One important observation gleaned from studies using SV and VSV was that, in contrast to influenza, UV-inactivation of these virions abolished TLR7 activation [44]. From this work a second model of TLR7 activation known as the endogenous pathway was proposed. According to this theory, ssRNA intermediates produced during SV and VSV infection are transferred from the cytoplasm to the endosome by means of autophagy [44]. Thus, to elicit a TLR7 response by this route, cells must be exposed to live, replication competent virus. This model is supported by studies showing that selective inhibitors of autophagy and mice deficient in autophagic pathways lack a TLR7 mediated response to SV and VSV [44]. Recent studies have implicated TLR7 and TLR8 in the response to human immunodeficiency virus (HIV). ssRNA derived from the HIV genome caused murine pDCs and macrophages and human PBMCs to produce IFNα, IL-6 and TNFα [47]. In mice this activity was TLR7-dependent while in humans it appears to rely on TLR8 suggesting that HIV receptors may be species-specific. A study by Wang et al. found IFNα production by human and mouse pDCs responding to Coxsackievirus B (CVB) was also dependent on TLR7 [48]. Interestingly, this response required the presence of CVB-specific antibodies as well as functional Fc Receptor complexes on the pDC surface. Thus they proposed a mechanism whereby opsonized CBV is delivered to the endosome via FcR and once internalized viral RNA is detected by TLR7 [48]. This observation suggests previous exposure to CVB can influence subsequent innate responses furthering our understanding of the complex interplay between adaptive and innate immunity.

2.7. TLR9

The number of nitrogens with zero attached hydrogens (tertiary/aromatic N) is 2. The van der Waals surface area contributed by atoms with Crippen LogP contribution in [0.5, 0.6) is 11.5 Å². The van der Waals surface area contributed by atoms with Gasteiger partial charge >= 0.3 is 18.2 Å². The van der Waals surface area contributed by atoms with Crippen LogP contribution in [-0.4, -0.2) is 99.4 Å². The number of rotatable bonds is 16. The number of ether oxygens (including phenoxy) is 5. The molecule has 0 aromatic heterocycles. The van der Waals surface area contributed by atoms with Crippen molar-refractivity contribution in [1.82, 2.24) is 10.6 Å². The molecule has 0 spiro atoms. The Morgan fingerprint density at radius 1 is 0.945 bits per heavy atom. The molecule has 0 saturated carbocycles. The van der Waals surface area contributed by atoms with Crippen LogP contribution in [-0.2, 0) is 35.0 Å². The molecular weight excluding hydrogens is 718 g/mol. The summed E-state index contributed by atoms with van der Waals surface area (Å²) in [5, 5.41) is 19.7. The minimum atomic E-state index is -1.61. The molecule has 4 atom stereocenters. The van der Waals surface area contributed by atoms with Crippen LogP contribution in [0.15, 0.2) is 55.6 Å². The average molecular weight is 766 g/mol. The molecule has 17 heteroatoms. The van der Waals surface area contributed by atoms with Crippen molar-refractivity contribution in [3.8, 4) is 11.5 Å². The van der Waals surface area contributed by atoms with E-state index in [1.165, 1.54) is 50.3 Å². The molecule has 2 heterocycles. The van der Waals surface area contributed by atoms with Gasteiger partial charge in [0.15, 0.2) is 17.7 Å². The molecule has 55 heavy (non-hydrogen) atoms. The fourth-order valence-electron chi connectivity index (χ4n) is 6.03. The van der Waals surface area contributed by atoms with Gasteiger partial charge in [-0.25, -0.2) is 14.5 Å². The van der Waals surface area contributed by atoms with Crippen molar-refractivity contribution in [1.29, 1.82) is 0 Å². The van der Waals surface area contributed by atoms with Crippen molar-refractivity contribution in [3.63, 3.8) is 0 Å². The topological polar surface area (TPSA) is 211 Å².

In both humans and mice, TLR9 is highly expressed in pDCs, innate cells renowned for their ability to rapidly produce large amounts of type I interferon [1]. TLR9 responds to the unmethylated deoxycytidylate-phosphate-deoxyguanylate (CpG) motifs in viral and bacterial DNA [49]. Not surprisingly TLR9 has been shown to play a crucial role in infections caused by a number of DNA viruses. For instance, TLR9 deficient mice infected with MCMV have a drastically increased mortality compared to their wild type counterparts. This hypersensitivity is likely due to the blunted type I IFN and IL-12 response and reduced NK cell activation which results in an elevated MCMV load [30]. In EBV infection, production of type I IFN, IL-6 and IL-8 by pDCs is largely dependent on TLR9 [17]. This is in contrast to monocytes where TLR2 synergizes with TLR9 to orchestrate the cytokine response to EBV [17]. TLR9 signaling also plays a role in the interferon response to HSV types I and II. One study found IFNα production by mouse pDCs in response to HSV-2 was completely dependent on TLR9 and independent of viral replication [50]. Using cholorquine it was shown that this recognition required endosomal maturation and could be evoked simply by exposure to purified HSV-2 DNA [50]. Furthermore, following in vivo HSV-2 challenge, IFNα was only detectable in the serum of mice with intact TLR9. A similar role for TLR9 was described in the response to HSV-1 by splenic pDCs. However, this study also described a delayed IFNα response by conventional dendritic cells (cDCs) and macrophages that was both TLR9 and MyD88-independent but required exposure to replication competent virus. The TLR9-independent IFN response is likely due to cytoplasmic RLRs and may explain why one study using TLR9 deficient mice identified no in vivo defects in the HSV-1 control [51]. Alternatively, TLR9 signaling may be more important in certain manifestations of HSV-1 induced disease. A recent study showed TLR9 deficient mice did have higher rates of mortality and viral replication when challenged intranasally with HSV-1 [24]. Thus TLR9’s precise role in HSV pathogenesis and the relative contributions of other PRRs requires further investigation. Figure 1 illustrates the TLRs activated by viral pathogens and depicts their downstream signal pathways.